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You didn't need a scoreboard, you could see it in the faces.

Rick Nash's face, white, fallen, mouth open, eyes staring with the sort of stunned bewilderment people show when stepping out from a hard fender-bender.

Cam Ward's face. Hidden beneath his goalie mask, his expression unnecessary for watchers to know how wretched he felt.

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Ilya Kovalchuk's face, red and drenched in tears, the face of a young man relieved to find his world once again righted, his earlier disasters now forgotten.

It was a fabulous game with a rather pitiful ending yesterday. Russia and Canada for the gold medal in the first world championship held in Canada. Canada up 3-1, up 4-2, only to lose in overtime 5-4.

It had been Kovalchuk, who had had such a terrible tournament, who had missed the previous two games because of suspensions, who had sent the game into overtime when the Atlanta Thrashers star fired a puck that Ward should have had but seemed to lose in a screen.

A goal that, in the opinion of Canadian head coach Ken Hitchcock, was "a little fluky" to say the least.

And then, in overtime - with the teams playing 4-on-4 - Canada's leading player, Nash, did nothing but flick a puck toward the glass to get it out of his own end. The puck disappeared, the Canadians thought into the bench.

But the Russians protested and the officials huddled, deciding that Nash's clearance had been from his own end, barely, had cleared the glass and, therefore, under a relatively new rule for the NHL and the International Ice Hockey Federation, was worthy of a penalty.

Nash was sitting in the box a minute later when the three Canadian defenders could do nothing as the fourth Russian on the ice, Kovalchuk again, moved in off the point and blasted a hard shot past Ward to win the game.

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Russia gold, Canada silver.

"We didn't come here to win silver," a visibly disappointed Ward said.

They had come, as all Canadian teams come, to win gold, and it seemed almost certain halfway through this game that they would pull it off. They had gone through this three-week marathon in Halifax and Quebec City unbeaten. Nash, defenceman Mike Green and Dany Heatley were all named to the all-star team, with Heatley also picking up the trophy as tournament MVP.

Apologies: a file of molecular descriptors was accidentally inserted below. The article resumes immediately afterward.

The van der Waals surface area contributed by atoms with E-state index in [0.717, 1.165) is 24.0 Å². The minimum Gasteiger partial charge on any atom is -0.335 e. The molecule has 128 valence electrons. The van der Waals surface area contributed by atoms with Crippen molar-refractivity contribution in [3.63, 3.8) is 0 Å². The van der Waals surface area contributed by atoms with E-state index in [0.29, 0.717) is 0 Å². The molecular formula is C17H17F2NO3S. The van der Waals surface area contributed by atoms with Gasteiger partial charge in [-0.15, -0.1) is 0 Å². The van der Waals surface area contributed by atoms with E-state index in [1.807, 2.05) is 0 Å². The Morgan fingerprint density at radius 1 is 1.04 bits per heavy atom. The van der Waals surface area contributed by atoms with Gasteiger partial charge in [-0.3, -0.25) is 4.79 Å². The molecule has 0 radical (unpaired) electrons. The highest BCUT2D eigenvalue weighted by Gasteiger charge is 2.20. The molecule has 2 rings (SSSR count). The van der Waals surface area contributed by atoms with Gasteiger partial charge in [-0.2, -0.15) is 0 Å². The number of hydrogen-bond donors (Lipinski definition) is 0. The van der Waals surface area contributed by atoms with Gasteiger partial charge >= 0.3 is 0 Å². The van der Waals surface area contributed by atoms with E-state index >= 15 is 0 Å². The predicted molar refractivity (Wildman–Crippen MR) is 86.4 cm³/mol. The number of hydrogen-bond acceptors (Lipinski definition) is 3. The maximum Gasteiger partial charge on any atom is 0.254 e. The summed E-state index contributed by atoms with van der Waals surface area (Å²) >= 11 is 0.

He seemed unimpressed with the shiny prize, handing it off the second he could.

"I'm disappointed," said the forward who scored his 12th goal of the tournament to become Canada's all-time leader in goal scoring in a single, modern world championship.

Nash was crushed, blaming himself, it seemed, for a purely accidental flip of the puck. "I didn't see it," he said. "Guys were saying it went into the hallway."

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"I thought it was a bad call," Green said.

No matter, it stood up, and in many ways the ending was simply a matter of time as the Canadians had clearly sagged and the Russians began coming on in the third period.

Hitchcock had noticed it. He felt it had been Canada's game for the first two-thirds, Russia's for the third that mattered. The Canadians sat back and played defensive hockey, unable to attack.

The reason was simple, Hitchcock said: "Because we didn't have the puck."

"We didn't play the way we wanted to at all in the third," Canadian forward Shane Doan said. "Once you get sitting back, it's kind of hard to get going forward."

"You sit back," Green said, "and bad things will happen."

They certainly did. When the Canadians were on their game, they got goals from Brent Burns to answer Alexander Semin's quick opening goal on the first shot of the game, then moved ahead 3-1 on goals by Chris Kunitz and Burns again.

The Kunitz goal was bizarre, with Russia's Maxim Sushinskiy colliding with Eric Staal at centre ice, both falling, and Staal tripping Sushinskiy when he regained his feet, allowing Kunitz to walk in and fire a hard slap shot past goaltender Evgeni Nabokov, who was named all-star goaltender for the tournament.

Semin scored again to bring the Russians to within one early in the second period, but Heatley restored Canada's two-goal lead with a familiar Heatley blast from the high circle.

Ward seemed almost certain to be the hero of the match. He stopped Alexander (The Great) Ovechkin on a breakaway, and numerous Russians, including Kovalchuk, several times in close.

"He was phenomenal for us," Doan said.

But Ward could not stop Alexei Tereshchenko, who picked up a blocked shot and fired it just under Ward's pads.

Or Kovalchuk with barely five minutes left to bring overtime.

Or Kovalchuk again, when it counted most.

"You get a game into overtime," Hitchcock said, "it's flip a coin."

"That's hockey," Ward said. "Sometimes you've got to tip your hat to the opposition."

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